Privilege – 1

« Up to the treaty of Tilsit, the wars of France were essentially defensive ; for the bloody contest that wasted the continent so many years was not a struggle for pre-eminence between ambitious powers, not a dispute for some accession of territory, nor for the political ascendancy of one or other nation, but a deadly conflict to determine whether aristocracy or democracy should predominate ; whether equality or privilege should henceforth be the principle of European governments ».1

« This animal is very bad ; when attacked it defends itself ».2

England’s wars against Napoleon can be summed-up in one word: privilege. Those that had it – the aristocrats and the Monarchy – were determined to defend it with every resource that was available to them and so the continent of Europe was plunged into warfare for two decades. As in every war, it was the common people who suffered most – but no one seems to care about them. As Nietzsche says in Twilight Of The Idols : « Danger, disquiet, anxiety attend the unknown – the first instinct is to eliminate those distressing states… Because it is at bottom only a question of wanting to get rid of oppressive ideas, one is not particular about what means one uses to get rid of them… ».3

Thus resulted the wars, the assassination attempts and the black propaganda that the English oligarchy resorted to in their efforts to get rid of Napoleon and the hated notion of democracy. Human beings do not like change and disruption and as they age they resent it all the more. Those that « have » fear the « have nots » and project onto them an animus that results from their own insecurity. To the European Royals and their aristocracies, therefore, the peasants were always revolting whether or not they were actually up in arms against their oppressive rulers. Those that had wealth and power wanted to keep it and they wielded it with a righteous sense of their own superiority and entitlement. They saw themselves as eminently worthy of their privileges and convinced themselves that their high status was solely a result of their own incarnate wisdom, qualities and accomplishments.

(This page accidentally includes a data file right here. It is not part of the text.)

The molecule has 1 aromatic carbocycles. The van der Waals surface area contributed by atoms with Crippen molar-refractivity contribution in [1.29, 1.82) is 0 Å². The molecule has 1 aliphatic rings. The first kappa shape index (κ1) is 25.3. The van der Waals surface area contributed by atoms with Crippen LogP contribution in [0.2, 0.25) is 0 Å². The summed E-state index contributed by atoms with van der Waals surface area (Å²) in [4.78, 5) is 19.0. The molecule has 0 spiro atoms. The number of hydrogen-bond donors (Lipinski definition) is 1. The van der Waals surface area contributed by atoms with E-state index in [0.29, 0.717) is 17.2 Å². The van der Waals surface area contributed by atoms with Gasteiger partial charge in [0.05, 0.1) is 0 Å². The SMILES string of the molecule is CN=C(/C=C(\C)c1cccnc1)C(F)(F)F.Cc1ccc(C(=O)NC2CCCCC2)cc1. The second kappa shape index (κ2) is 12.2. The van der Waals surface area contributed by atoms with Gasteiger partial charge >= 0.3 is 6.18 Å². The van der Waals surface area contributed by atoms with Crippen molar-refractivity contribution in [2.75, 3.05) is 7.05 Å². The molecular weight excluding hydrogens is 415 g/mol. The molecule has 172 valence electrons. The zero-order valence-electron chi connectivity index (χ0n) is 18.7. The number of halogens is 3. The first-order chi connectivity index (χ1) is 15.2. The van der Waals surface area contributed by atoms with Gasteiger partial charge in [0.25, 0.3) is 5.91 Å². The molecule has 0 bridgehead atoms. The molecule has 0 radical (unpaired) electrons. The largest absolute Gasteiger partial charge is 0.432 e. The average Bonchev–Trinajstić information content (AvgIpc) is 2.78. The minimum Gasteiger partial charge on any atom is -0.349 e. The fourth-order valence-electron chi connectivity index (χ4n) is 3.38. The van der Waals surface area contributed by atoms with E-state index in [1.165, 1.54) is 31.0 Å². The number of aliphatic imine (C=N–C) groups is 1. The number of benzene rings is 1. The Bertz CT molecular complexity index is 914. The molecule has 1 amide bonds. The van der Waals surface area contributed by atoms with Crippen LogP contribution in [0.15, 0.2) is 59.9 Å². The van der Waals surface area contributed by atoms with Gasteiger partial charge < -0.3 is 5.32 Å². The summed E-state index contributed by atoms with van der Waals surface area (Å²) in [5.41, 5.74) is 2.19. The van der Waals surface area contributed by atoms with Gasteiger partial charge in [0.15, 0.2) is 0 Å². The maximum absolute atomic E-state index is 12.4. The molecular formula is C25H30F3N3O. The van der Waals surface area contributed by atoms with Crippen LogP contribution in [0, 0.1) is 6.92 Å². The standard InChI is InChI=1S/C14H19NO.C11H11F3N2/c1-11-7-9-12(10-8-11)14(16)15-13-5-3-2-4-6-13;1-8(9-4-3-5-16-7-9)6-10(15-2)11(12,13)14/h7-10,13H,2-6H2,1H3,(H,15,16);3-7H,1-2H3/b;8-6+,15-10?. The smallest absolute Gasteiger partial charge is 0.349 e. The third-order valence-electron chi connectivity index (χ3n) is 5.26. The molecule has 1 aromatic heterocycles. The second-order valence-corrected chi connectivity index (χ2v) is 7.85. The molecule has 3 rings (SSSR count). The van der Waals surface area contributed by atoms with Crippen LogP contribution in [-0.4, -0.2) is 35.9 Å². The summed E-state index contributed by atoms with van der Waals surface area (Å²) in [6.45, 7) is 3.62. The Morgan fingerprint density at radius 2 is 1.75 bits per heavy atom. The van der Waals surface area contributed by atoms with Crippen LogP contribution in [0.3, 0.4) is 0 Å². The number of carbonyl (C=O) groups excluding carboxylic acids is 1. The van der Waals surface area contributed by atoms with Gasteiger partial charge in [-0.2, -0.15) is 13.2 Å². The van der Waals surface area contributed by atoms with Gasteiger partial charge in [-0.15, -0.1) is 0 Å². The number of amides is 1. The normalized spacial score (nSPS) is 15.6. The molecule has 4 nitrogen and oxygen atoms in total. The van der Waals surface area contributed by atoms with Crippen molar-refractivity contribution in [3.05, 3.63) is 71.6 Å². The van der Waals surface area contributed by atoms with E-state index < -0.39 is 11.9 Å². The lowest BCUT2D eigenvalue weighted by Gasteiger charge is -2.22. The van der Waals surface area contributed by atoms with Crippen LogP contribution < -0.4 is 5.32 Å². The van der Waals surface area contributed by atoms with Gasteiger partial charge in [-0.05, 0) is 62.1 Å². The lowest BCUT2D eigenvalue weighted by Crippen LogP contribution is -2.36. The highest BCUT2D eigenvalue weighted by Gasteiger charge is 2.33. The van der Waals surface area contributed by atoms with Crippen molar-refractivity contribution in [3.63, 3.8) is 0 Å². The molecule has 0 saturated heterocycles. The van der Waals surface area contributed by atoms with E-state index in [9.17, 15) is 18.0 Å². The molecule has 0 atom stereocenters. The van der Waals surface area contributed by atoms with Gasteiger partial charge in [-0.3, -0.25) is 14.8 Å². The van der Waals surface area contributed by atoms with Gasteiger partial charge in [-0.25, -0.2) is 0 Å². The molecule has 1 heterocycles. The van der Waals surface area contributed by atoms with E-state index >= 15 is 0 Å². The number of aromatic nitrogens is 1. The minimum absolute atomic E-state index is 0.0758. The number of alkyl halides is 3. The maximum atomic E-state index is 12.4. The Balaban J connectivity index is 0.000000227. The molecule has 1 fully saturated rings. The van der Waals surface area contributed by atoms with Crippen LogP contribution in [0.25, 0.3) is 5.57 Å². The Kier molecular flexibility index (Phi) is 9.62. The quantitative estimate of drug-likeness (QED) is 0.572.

As Carl Sagan says in The Dragons of Eden : « In general, human societies are not innovative. They are hierarchical and ritualistic. Suggestions for change are greeted with suspicion : they imply an unpleasant future variation in ritual and hierarchy ; an exchange of one set of rituals for another, or perhaps for a less structured society with fewer rituals. And yet there are times when societies must change… much of the difficulty in attempting to restructure America and other societies arises from the resistance by groups with vested interests in the status quo. Significant change might require those who are now high in the hierarchy to move downward many steps. This seems to them undesirable as is resisted ».4

People like to feel important and not to feel small and insignificant. They want their lives to have meaning and purpose. Similarly, societies need a focus and a reason to exist. Yuval Noah Harari explains the importance of this in Sapiens, a Brief History of Humankind : « Since large-scale human cooperation is based on myths, the way people cooperate can be altered by changing the myths – by telling different stories. Under the right circumstances myths can change rapidly. In 1789 the French population switched almost overnight from believing in the myth of the divine right of kings to believing in the myth of the sovereignty of the people ».5

The British collective myth has endured and appears to be much more long-lasting: Napoleon was seen as an existential threat to this nation, an ogre who threatened to trample our cherished liberties into the dust. None of this was true. The vast majority of the British people had no basic rights at all, millions lived in utter squalor, deprivation and misery, many literally starved to death during periods of economic turmoil and hardship. Yet they cheered the victories of Nelson and Wellington while remaining virtually enslaved by their aristocratic masters. They kissed the metaphorical chains, doffed a respectful forelock, and shook the hands of those who wielded the whip of social control.

Harari also states a basic truism : « Yet it is a proven fact that most rich people are rich for the simple reason that they were born into a rich family, while most poor people will remain poor throughout their lives simply because they were born into a poor family ».6

As Robert Louis Stevenson once said, it is as if the rich rise above a cloud and no longer see the people beneath them. It was not apartheid however, it was more like a caste system – the British poor were there to be used and taxed by the state and otherwise kept in their place.